I have been told on more than a few occasions when discussing my health and fitness journey that I’m lucky that I’m so disciplined. The implication is that my achievements in health and fitness are due in large part to my being disciplined, and because most people lack the discipline of a servicemember, my results are not typical. Well, as the cartoon says, “That’s where you’re wrong, kiddo!”
Discipline is important, for sure, but something my grandmother told me once helped me turn my health around years after her passing. One day, I remarked to her that as long as I could remember, she was always so disciplined and hard-working. I noticed that she always made her bed in the morning, always did chores, and worked hard all day cleaning and cooking. She laughed and said, “That’s silly. I’m actually a very lazy person, but these things need to get done, so I get them done so that I can enjoy being lazy later.” That’s how I see my health and fitness. I do the work of eating right and getting my exercise in, even when I don’t feel like it, because I enjoy being lazy later, and I enjoy the benefits of eating healthy and the exercise.
Are there days I skip a workout? Yes, but it’s not typical. I usually will press on and do my weightlifting and run regardless of how motivated or unmotivated I am. The only thing that usually stops me is injury or inability to workout (like being at military training, on vacation where it’s not reasonable to exercise, etc). Otherwise, I just get it done because it needs to get done. I am no more disciplined than anyone else. I think the real reason I have been successful in changing my lifestyle is that I’ve placed a higher priority on my health and fitness than most people. I sacrifice for my health and fitness.
We spend more time and energy on our priorities, and we sacrifice for them. If someone’s priority is getting good grades as a student, they will sacrifice going out and having a good time with friends to study and get the best grades they possibly can. If someone’s priority is to get good at a sport, they will spend more time practicing and less time socializing. The same holds true for someone who wants to become a programmer. They will spend more time with a computer than with a pint glass in a pub.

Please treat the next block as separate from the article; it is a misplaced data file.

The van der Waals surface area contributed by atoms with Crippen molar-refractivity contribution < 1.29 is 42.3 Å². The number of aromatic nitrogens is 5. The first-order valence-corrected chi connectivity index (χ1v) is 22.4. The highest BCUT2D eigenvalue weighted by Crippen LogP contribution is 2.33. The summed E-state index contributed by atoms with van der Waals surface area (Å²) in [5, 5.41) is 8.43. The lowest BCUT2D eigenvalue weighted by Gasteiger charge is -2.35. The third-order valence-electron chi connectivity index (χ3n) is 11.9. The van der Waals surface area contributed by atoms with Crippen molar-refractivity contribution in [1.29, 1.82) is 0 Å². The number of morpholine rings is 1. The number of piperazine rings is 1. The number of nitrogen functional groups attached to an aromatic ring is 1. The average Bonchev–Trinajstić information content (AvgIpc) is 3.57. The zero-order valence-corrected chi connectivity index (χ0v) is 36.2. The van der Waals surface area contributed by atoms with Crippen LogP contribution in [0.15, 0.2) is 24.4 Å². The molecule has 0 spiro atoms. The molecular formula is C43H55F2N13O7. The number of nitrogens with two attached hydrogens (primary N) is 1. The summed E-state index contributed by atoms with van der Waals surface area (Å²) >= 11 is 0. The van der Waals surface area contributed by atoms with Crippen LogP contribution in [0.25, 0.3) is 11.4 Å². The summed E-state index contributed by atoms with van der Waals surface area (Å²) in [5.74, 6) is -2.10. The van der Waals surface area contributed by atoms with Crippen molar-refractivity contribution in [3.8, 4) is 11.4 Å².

You need to make your health and fitness a priority. That means sacrificing some things, or in my case, sacrificing pasta, bread, pizza, and desserts. These are all things I love, but I love being healthy more. I enjoy being able to go up the stairs in my home without getting winded. I enjoy being able to sit on the floor and play with my dog. I like that I’m no longer diabetic. Being lazy and not exercising was very easy, but that ease was a long death.
I made fitness my priority; so much so, that I schedule my life around my exercise times. I have delayed plans to get my exercise in, and I’ve declined meetings that extend into my exercise time in the evenings. Not once have I come to regret doing so as my health and fitness are my responsibility, and nobody else is looking out for them. It’s solely up to me to make it happen.
My success in health and fitness are not solely the result of discipline; it’s priorities. And until you make your health and fitness your priority, you will always have difficulty “Finding the time” to exercise or finding the motivation to eat well. It’s easier to cheat (or, as I call it, sabotage) when your health and lifestyle are not your priority. Making health and fitness a priority breeds the discipline necessary to succeed.